Hobbies, and Why I Refuse to Feel Bad for Not Finishing College

Thursday, June 27, 2013


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Great things are happening right now.

Trent is in the middle of a rehaul of the website he runs with his friends and cast members, formerly known as Out of Our System, now Salt Pop, which includes a new layout, new features, and new focus. It's terribly exciting, and I'm crazy proud of him and the others who are working on it. I think it's easy for people to see the simplicity of something like an article or a blog post and think of it passively- something that comes easy or doesn't take a lot of effort, but for anyone who has ever tried to maintain a blog or run a website, they know all about the blood, sweat and tears that go into these sorts of projects.

I wanted to sort of touch on something that is very personal to me (that's sort of been the theme here lately, hasn't it?). One of the most common questions people are asked when they meet for the first time is "So, what do you do for a living?" The second question, for someone of my stature and age, is "Are you in school?"

These are difficult questions for me to answer because they do not have simple answers.

"How do you make money?" Isn't what they're really asking?

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I'm extremely lucky in the fact that I managed to land a very secure and prestigous job with a corporate company in the middle of downtown Salt Lake City without a college degree. I got this job because a good friend of mine happened to pass along my name when I mentioned I was looking for a new job. I should also mention that my position doesn't require a college degree either. But networking is important, friends.

Despite my fortunate circumstances, I hesistate when someone asks me that question, because this simply is not my career. This is not what I "do."

When people ask what I "do", I try to tell them about my real passion, and my real drive in life- and this is it. Writing and photography is what I pour my heart into when I'm not working my day job. A great majority of the writing I do doesn't make it online, which is something that I'm working on right now. Making it a priority to have a presence on the Internet is number one in my mind.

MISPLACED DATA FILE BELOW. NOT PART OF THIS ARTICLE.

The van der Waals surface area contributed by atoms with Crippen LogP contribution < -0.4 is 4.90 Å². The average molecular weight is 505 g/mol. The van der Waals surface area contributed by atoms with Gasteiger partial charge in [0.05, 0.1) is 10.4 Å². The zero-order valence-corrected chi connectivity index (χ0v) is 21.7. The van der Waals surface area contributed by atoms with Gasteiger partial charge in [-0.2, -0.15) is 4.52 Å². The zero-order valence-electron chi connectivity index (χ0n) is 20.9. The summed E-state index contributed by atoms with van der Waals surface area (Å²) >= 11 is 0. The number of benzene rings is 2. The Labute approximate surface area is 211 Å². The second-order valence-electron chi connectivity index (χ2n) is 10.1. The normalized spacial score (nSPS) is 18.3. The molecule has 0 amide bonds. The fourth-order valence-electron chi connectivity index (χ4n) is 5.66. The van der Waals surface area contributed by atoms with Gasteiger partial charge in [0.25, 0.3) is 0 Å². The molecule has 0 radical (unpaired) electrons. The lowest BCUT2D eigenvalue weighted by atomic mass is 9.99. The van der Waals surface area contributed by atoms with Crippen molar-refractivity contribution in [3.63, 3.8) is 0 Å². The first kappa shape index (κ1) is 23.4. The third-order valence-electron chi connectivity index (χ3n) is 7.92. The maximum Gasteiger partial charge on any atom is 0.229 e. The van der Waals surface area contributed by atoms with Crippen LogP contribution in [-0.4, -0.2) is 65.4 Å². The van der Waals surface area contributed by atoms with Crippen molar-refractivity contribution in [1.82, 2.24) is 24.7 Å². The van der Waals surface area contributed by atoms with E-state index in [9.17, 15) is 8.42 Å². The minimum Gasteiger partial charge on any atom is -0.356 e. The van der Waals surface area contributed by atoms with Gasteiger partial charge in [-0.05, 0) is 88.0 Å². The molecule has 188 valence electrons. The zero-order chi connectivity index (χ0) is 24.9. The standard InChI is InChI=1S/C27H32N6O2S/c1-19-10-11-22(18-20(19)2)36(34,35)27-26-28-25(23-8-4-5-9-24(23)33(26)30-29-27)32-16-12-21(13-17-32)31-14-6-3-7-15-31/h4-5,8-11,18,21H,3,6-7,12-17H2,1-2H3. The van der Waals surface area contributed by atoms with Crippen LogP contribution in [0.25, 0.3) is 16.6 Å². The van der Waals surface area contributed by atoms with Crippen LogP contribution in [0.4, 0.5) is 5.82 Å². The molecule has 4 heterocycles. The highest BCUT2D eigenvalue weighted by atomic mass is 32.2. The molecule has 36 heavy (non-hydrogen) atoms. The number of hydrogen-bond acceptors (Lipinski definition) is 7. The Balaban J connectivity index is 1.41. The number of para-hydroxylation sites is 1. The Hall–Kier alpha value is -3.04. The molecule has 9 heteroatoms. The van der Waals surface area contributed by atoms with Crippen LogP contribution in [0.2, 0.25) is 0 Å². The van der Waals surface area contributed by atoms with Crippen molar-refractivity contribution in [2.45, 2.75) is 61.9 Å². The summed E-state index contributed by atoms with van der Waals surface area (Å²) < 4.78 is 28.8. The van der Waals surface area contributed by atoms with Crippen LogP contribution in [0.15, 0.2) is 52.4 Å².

I feel like I got my money and mind's worth when I attempted to become a sign language interpreter and made it through a whopping three semesters. I got good grades, and my attendance was pristine, but it didn't take me very long to realize that this was not how I wanted to be spending my time. I quit, and it turned out to be the best decision for me. I have a couple thousand dollars in student debt (which I am currently paying), and some good public speaking experience. Though I don't have a degree to show for it, I have some very valuable skills.

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Returning to school is something that I think about often, but have promised myself not to force. Occasionally I think about a certain program, or what it would be like to have BA on my resume, but something that I've learned about myself is that I can't operate without passion. I refuse to invest my time and money into something that I could live without. When I have a thirst for knowledge or want to learn about certain techniques and styles, I google it. It's simple, and I retain the knowledge that is important to me personally and applies directly to this time in my life.

This is the information age- and we have more information at our fingertips than ever before. It's exciting. And I refuse to fall into the trap of believing I'm any less intelligent or worthy because I did not finish college.

Everyone deserves respect for the (productive) things they pour their energy into.

So, here's to your hobbies, friends. Cheers.

2 comments:

  1. Amen sister! I totally agree with you. I think there are a lot of things college is good for, if you want to enter the medical field for example. But being a creative person myself, I feel that if you wish to do anything in a creative type of niche then college is just an extra step. With creative things you are either good or your not, sure school can help you get better, but so does Google. Do what you love and don't feel bad about it. P.S. I love your blog.

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    1. Amber, thanks so much. I completely agree, and I feel like school should be a stepping stone to further your abilities in the things you have taken an interest in. Art is definitely one of those things where you either do it or you don't. I do want to say school is an amazing way to get into those niches you talked about- which are incredibly difficult to penetrate without tons of hard work, and yes, a little learning. Do what you love is an amazing mantra. Thanks again for your lovely comment.

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